I have struggled with deciding to put more thought for public consumption, but since this is going to come up again, I don't want to brake my brain again and write some of my thoughts down. This is not at all intended to be complete or even conclusive, these are just my personal experiences from the last few weeks.
I have noticed this trend some time ago and was not very happy about it. (Remember, remember, ...) Eventually that was also one of the reason to completely rewrite the homework policy - and we all remember how much fun these discussions were.
Moving on, orthocresol asked some questions:
- Are the questions simply bad, or have there been cases of unwarranted closure?
#Yes, and #yes.
Today was almost a good day - at least while I was monitoring it from the chat. Not so many questions coming in earned themselves a downey-votey.
Usually, at least every second question coming in is some kind of meh. And I'm only saying it this way, because I dislike using strong language. That obviously ranges from copy and pasted exercises, to incomprehensible jibber-jabber, lazy broad questions, to completely off-topic whatever.
Usually more; you simply cannot run away or escape from these \$#^&!(% questions.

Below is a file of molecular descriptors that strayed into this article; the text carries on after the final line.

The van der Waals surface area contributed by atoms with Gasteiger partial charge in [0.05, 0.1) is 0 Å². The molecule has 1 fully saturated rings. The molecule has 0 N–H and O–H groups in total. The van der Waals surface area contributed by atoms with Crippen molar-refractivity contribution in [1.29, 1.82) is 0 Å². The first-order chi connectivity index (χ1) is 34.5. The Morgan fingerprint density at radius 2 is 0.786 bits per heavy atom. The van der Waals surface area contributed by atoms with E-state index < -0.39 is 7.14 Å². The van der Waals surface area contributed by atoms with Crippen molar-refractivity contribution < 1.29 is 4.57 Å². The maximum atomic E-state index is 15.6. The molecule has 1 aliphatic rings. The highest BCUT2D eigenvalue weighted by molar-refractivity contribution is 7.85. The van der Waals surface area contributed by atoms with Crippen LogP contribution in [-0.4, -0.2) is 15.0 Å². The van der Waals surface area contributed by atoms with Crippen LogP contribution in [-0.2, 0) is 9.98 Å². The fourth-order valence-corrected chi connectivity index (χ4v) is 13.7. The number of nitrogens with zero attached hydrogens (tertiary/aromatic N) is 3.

That's basically what we inherited with the fame of becoming graduated, getting this shiny new design and being generally a great resource.
Just because a question is bad, it doesn't mean it's off-topic. Hence I also think there are plenty a many unwarranted closures or at least ambiguous ones. Or closures with a wrong/misleading reason. I ever so more often personally disagree with the usage of the homework reason. (Oh well, tell us something we don't already know.) I simply find it not at all instructive and only
negligible number of cases they're reopened. Let's not walk down that argumentation.
Changing that is something that I have given up all hope to do.
- Are exceptionally high closure rates a problem to begin with, i.e. do we need to do anything about it?
Yes, maybe, no (?).
It can't be good though. Judging all that comes in and the quality of such, even some accidental closures may have a bad effect long term.
Yes, we're still retaining more open questions daily than when we graduated. The question here is, whether that is good enough for us.
I think some more leniency would benefit us. There simply is not much you can do about this. The stone is rolling fast now and it is hard to change direction - we tried, we failed. We need baby steps.
- If yes, what can we do about it, as individuals and as a community?
As individuals we need to follow through the actual closing. It's worth not the effort of the click without guidance.
And it's even less helpful if votes are not used effectively. There are users here having fewer (up + down) votes than close reviews.
If you want to discourage a certain kind of question you have to down-vote.
Closing it is not enough. Only with a negative score makes it disappear from the front page, the thing new users are probably seeing first.